Doesn’t it make you wonder? Why someone would think of using ginger as a dessert ingredient? It’s spicy and peppery, not something that you would think to mix in a cookie or bread for that matter.
Not familiar with Gingerbread?
Gingerbread is a baked confection that contains ground ginger, cloves, nutmeg, cinnamon and sweeteners like honey, sugar, or molasses. Gingerbread varies in form from cakes to cookies.
The name is derived from the Latin word, “Zingiber” which means “preserved ginger”. The French call it “pain d’epices which literally means “spice bread” while the Germans call it “Pfefferkuchen or “pepper cake” – all spices back then were called pepper.
Gingerbread Cookie Trivia: Interesting Tidbits
A Brief Look into the History of Gingerbread
The history of gingerbread isn’t clear, but it traces way back to the 11th Century. Ginger, the root at the heart of this confection, is first cultivated in China. It most likely travelled to Europe and nearby countries through the Silk Road, which was a centuries-old network of trade routes. This route allowed traders to travel from China all the way to Turkey to share their spices, produce, and products.
According to Sweets.Seriouseats.com, an Armenian Monk named Gregory of Nicopolis is known to have introduced it to French Priests when he relocated to France in 992.
In the middle ages, gingerbread was becoming a staple in Europe specifically in Germany, Poland, the British Isles, and the Netherlands. It was particularly popular in a Polish city named Torun, located on an old spice route making ginger and the spices needed to make it readily accessible. As sweetener, they used honey which was also abundant in their city. They were known as pierniki, which means “peppery” in Polish.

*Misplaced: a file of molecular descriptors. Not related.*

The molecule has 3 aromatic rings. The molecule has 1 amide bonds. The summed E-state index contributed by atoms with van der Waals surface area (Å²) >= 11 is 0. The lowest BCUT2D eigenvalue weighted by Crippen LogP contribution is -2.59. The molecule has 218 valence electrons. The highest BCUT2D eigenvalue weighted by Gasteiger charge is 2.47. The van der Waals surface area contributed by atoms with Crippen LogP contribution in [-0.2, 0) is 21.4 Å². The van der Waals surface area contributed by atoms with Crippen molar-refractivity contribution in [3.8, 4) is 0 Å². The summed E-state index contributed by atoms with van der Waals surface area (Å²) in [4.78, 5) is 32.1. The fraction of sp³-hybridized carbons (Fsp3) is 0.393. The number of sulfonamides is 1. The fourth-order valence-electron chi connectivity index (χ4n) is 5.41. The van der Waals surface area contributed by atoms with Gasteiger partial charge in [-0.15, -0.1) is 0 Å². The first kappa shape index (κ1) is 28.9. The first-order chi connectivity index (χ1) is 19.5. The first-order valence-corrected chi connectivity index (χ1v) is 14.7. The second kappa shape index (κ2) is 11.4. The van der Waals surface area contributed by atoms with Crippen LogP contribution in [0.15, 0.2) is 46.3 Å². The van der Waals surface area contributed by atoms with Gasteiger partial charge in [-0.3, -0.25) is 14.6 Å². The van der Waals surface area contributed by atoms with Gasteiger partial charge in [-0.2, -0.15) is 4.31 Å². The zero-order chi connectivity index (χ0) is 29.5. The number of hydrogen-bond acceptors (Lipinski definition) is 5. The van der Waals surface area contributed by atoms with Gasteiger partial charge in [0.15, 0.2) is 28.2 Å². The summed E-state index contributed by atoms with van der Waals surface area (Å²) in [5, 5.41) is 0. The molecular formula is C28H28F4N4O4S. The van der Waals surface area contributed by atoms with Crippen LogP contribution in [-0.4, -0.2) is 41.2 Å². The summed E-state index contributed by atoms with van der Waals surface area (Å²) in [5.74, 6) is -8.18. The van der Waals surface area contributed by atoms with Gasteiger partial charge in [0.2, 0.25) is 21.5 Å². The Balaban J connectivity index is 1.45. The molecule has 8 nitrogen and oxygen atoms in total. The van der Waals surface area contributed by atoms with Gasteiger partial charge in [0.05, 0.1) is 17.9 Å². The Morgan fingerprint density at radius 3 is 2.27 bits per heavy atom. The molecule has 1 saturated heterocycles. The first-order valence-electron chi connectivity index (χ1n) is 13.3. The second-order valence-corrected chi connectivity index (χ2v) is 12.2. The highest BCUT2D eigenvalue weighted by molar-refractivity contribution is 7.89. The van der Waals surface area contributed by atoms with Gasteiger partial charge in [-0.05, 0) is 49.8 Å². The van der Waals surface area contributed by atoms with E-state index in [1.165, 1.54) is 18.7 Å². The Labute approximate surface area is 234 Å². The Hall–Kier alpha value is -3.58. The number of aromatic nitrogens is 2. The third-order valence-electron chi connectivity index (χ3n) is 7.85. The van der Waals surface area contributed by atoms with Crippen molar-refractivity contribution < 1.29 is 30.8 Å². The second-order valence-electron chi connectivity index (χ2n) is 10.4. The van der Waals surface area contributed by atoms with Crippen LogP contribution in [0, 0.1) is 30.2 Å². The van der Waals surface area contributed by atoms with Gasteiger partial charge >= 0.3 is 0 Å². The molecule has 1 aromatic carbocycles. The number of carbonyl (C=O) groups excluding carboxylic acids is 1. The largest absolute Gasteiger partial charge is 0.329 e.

According to Smithsonian.com, gingerbread became a mainstay in festivals and fairs throughout medieval Europe. They were made and sold in various forms. Some are shaped like animals or flowers, while some are made in the likeness of kings. The practice of making them into little Gingerbread houses started in the 16th century in Germany. They became even more popular in the 19th century after the Brothers Grimm wrote their famous fairy tale, “Hansel and Gretel”. In Norway, they even made an entire city made of gingerbread – annually.
Gingerbread cookie was so popular in Torun that in 1885, a businessman named Gustaw Weese built a factory dedicated to making them. This allowed for commercial production and they were shipped to shores as far as Japan and Australia. In 2015, this factory was converted into “The Museum of Torun Gingerbread”, where visitors can see the machinery, cookie cutters, and how gingerbread was made.
Gingerbread and Christmas
Gingerbread confections are popular during Christmas, particularly in Europe and the US. Gingerbread cookies are cut and baked different shapes then decorating with colorful icing. These are used for decoration as well as consumption.